|US7578902||Jul 19, 2008||Aug 25, 2009||Georgia-Pacific Consumer Products Lp||Apparatus and method for manufacturing a multi-layer web product|
|US7608069||Oct 27, 2009||Kimberly-Clark Worldwide, Inc.||Absorbent article with captured leg elastics|
|US7624468||Dec 1, 2009||Kimberly-Clark Worldwide, Inc.||Wet mop with multi-layer substrate|
|US7628778||Dec 8, 2009||Kimberly-Clark Worldwide, Inc.||Absorbent article with self-forming seals|
|US7645353||Dec 23, 2003||Jan 12, 2010||Kimberly-Clark Worldwide, Inc.||Ultrasonically laminated multi-ply fabrics|
|US7659217||Jun 6, 2008||Feb 9, 2010||Nanosyntex, Inc.||Durable and fire resistant nonwoven composite fabric based garment|
|US7862690||Jul 21, 2009||Jan 4, 2011||Georgia-Pacific Consumer Products Lp||Apparatus and method for manufacturing a multi-layer web product|
|US7914723 *||Apr 24, 2007||Mar 29, 2011||Ahlstrom Corporation||Nonwoven bonding patterns producing fabrics with improved abrasion resistance and softness|
|US8389427 *||Nov 29, 2006||Mar 5, 2013||Sca Hygiene Products Ab||Hydroentangled nonwoven material|
|US8512607||Mar 3, 2005||Aug 20, 2013||Ahlstrom Corporation||Process for producing nonwoven fabrics particularly soft, resistant and with a valuable appearance|
|US8852474||Jul 10, 2008||Oct 7, 2014||The Procter & Gamble Company||Process for making fibrous structures|
|US8921244 *||Aug 16, 2006||Dec 30, 2014||The Procter & Gamble Company||Hydroxyl polymer fiber fibrous structures and processes for making same|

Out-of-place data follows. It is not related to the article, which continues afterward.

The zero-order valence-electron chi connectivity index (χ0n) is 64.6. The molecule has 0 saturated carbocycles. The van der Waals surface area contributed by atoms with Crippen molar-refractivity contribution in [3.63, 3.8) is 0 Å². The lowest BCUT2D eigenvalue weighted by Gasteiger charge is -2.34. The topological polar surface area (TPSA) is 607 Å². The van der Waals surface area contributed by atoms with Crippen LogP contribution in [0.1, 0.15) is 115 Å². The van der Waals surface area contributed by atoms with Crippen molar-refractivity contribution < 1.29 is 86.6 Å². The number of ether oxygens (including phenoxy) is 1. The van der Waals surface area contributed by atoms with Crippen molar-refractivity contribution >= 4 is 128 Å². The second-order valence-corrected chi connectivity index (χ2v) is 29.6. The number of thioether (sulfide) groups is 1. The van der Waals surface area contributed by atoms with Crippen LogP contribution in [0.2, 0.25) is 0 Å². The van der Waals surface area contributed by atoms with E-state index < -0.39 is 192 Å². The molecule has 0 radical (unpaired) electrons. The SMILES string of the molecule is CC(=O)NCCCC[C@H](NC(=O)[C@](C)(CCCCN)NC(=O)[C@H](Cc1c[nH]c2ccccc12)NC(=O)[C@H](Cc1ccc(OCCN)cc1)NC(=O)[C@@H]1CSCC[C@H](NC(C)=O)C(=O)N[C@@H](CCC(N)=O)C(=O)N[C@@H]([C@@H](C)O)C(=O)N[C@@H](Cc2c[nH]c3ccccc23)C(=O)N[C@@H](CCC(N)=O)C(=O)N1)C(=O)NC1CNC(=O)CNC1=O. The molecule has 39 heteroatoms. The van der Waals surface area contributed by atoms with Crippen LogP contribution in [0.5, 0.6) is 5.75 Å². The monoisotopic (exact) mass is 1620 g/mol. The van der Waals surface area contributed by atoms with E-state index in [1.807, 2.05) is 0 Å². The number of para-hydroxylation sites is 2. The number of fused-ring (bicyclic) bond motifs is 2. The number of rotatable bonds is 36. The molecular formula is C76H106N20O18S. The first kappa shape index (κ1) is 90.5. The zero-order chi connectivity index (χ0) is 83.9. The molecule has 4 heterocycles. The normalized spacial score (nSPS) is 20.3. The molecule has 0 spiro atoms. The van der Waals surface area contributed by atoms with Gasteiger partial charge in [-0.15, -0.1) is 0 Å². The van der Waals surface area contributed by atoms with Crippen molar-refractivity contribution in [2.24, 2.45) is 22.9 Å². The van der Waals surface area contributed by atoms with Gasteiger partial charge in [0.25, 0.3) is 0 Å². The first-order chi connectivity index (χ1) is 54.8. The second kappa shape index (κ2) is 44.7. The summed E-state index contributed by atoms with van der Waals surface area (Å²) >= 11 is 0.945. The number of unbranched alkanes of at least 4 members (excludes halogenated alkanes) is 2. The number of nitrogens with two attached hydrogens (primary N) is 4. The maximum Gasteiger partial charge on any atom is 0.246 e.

|US9433154 *||Jul 19, 2012||Sep 6, 2016||Jacob Holm & Sons Ag||Biodegradable landscape fabric|
|US20020127934 *||Feb 12, 2002||Sep 12, 2002||Rudolf Gartner||Tufted backing and method of manufacturing same|
|US20020168910 *||Jun 28, 2002||Nov 14, 2002||Rieter Icbt||Method for producing a complex nonwoven fabric and resulting novel fabric|
|US20030224686 *||Jun 16, 2003||Dec 4, 2003||Andersen Jens Ole Brochner||Base web including hydroentangled air-laid fibers|
|US20050085149 *||Oct 15, 2004||Apr 21, 2005||Reifenhauser Gmbh & Co. Maschinenfabrik||Fiber laminate and method of producing same|
|US20050102801 *||Nov 8, 2004||May 19, 2005||Fort James Corporation||Apparatus and method for manufacturing a multi-layer web product|
|US20050188513 *||Feb 8, 2005||Sep 1, 2005||Rieter Perfojet||Method for producing a complex nonwoven fabric and resulting novel fabric|
|US20060035555 *||Jun 15, 2005||Feb 16, 2006||Vasanthakumar Narayanan||Durable and fire resistant nonwoven composite fabric based military combat uniform garment|
|US20060242780 *||Apr 29, 2005||Nov 2, 2006||Kimberly-Clark Worldwide, Inc.||Finger wipe with improved seam structure|
|US20070000021 *||Jun 30, 2005||Jan 4, 2007||Kimberly-Clark Worldwide, Inc.||Stretchable and permeable non-woven protective gloves|
|US20070039704 *||Aug 16, 2006||Feb 22, 2007||The Procter & Gamble Company||Hydroxyl polymer fiber fibrous structures and processes for making same|
|US20070083980 *||Sep 16, 2005||Apr 19, 2007||Kimberly-Clark Worldwide, Inc.||Polymer-coated protective garment|
|US20080242175 *||Jun 6, 2008||Oct 2, 2008||Vasanthakumar Narayanan||Durable and fire resistant nonwoven composite fabric based military combat uniform garment|
|US20080268194 *||Apr 24, 2007||Oct 30, 2008||Kyuk Hyun Kim||Nonwoven bonding patterns producing fabrics with improved abrasion resistance and softness|
|US20080280520 *||Jul 19, 2008||Nov 13, 2008||Georgia-Pacific Consumer Products Lp||Apparatus and Method For Manufacturing a Multi-Layer Web Product|
|US20090209156 *||Mar 3, 2005||Aug 20, 2009||Roberto Pedoja||Process for producing nonwoven fabrics particularly soft, resistant and with a valuable appearance|
|US20090276978 *||Nov 12, 2009||Georgia-Pacific Consumer Products Lp||Apparatus and method for manufacturing a multi-layer web product|